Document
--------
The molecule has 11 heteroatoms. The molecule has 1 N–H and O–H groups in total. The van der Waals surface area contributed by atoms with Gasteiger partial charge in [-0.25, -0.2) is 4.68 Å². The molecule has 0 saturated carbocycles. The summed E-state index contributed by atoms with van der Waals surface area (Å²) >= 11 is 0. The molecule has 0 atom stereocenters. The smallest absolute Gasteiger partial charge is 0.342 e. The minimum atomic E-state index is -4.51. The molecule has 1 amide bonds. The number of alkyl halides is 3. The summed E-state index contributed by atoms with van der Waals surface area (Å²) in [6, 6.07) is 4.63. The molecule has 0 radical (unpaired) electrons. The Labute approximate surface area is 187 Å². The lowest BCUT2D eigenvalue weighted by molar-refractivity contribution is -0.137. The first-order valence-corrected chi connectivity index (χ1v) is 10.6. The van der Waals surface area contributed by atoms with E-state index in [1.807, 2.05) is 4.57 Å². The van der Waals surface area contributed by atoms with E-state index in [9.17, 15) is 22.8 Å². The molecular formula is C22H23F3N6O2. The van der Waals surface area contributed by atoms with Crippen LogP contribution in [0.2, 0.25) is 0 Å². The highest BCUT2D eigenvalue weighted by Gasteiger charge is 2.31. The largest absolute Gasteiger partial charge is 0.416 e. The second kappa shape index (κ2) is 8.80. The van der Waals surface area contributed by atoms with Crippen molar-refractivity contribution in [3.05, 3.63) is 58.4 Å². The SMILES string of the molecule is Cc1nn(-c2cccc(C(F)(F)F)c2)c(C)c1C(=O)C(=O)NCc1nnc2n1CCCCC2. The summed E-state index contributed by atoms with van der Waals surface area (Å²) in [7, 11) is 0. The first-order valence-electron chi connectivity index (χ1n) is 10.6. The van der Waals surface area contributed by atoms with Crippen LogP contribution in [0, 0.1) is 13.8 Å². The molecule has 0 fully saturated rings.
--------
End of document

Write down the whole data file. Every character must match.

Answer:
The molecule has 11 heteroatoms. The molecule has 1 N–H and O–H groups in total. The van der Waals surface area contributed by atoms with Gasteiger partial charge in [-0.25, -0.2) is 4.68 Å². The molecule has 0 saturated carbocycles. The summed E-state index contributed by atoms with van der Waals surface area (Å²) >= 11 is 0. The molecule has 0 atom stereocenters. The smallest absolute Gasteiger partial charge is 0.342 e. The minimum atomic E-state index is -4.51. The molecule has 1 amide bonds. The number of alkyl halides is 3. The summed E-state index contributed by atoms with van der Waals surface area (Å²) in [6, 6.07) is 4.63. The molecule has 0 radical (unpaired) electrons. The Labute approximate surface area is 187 Å². The lowest BCUT2D eigenvalue weighted by molar-refractivity contribution is -0.137. The first-order valence-corrected chi connectivity index (χ1v) is 10.6. The van der Waals surface area contributed by atoms with E-state index in [1.807, 2.05) is 4.57 Å². The van der Waals surface area contributed by atoms with E-state index in [9.17, 15) is 22.8 Å². The molecular formula is C22H23F3N6O2. The van der Waals surface area contributed by atoms with Crippen LogP contribution in [0.2, 0.25) is 0 Å². The highest BCUT2D eigenvalue weighted by Gasteiger charge is 2.31. The largest absolute Gasteiger partial charge is 0.416 e. The second kappa shape index (κ2) is 8.80. The van der Waals surface area contributed by atoms with Crippen molar-refractivity contribution in [3.05, 3.63) is 58.4 Å². The SMILES string of the molecule is Cc1nn(-c2cccc(C(F)(F)F)c2)c(C)c1C(=O)C(=O)NCc1nnc2n1CCCCC2. The summed E-state index contributed by atoms with van der Waals surface area (Å²) in [7, 11) is 0. The first-order valence-electron chi connectivity index (χ1n) is 10.6. The van der Waals surface area contributed by atoms with Crippen LogP contribution in [0, 0.1) is 13.8 Å². The molecule has 0 fully saturated rings.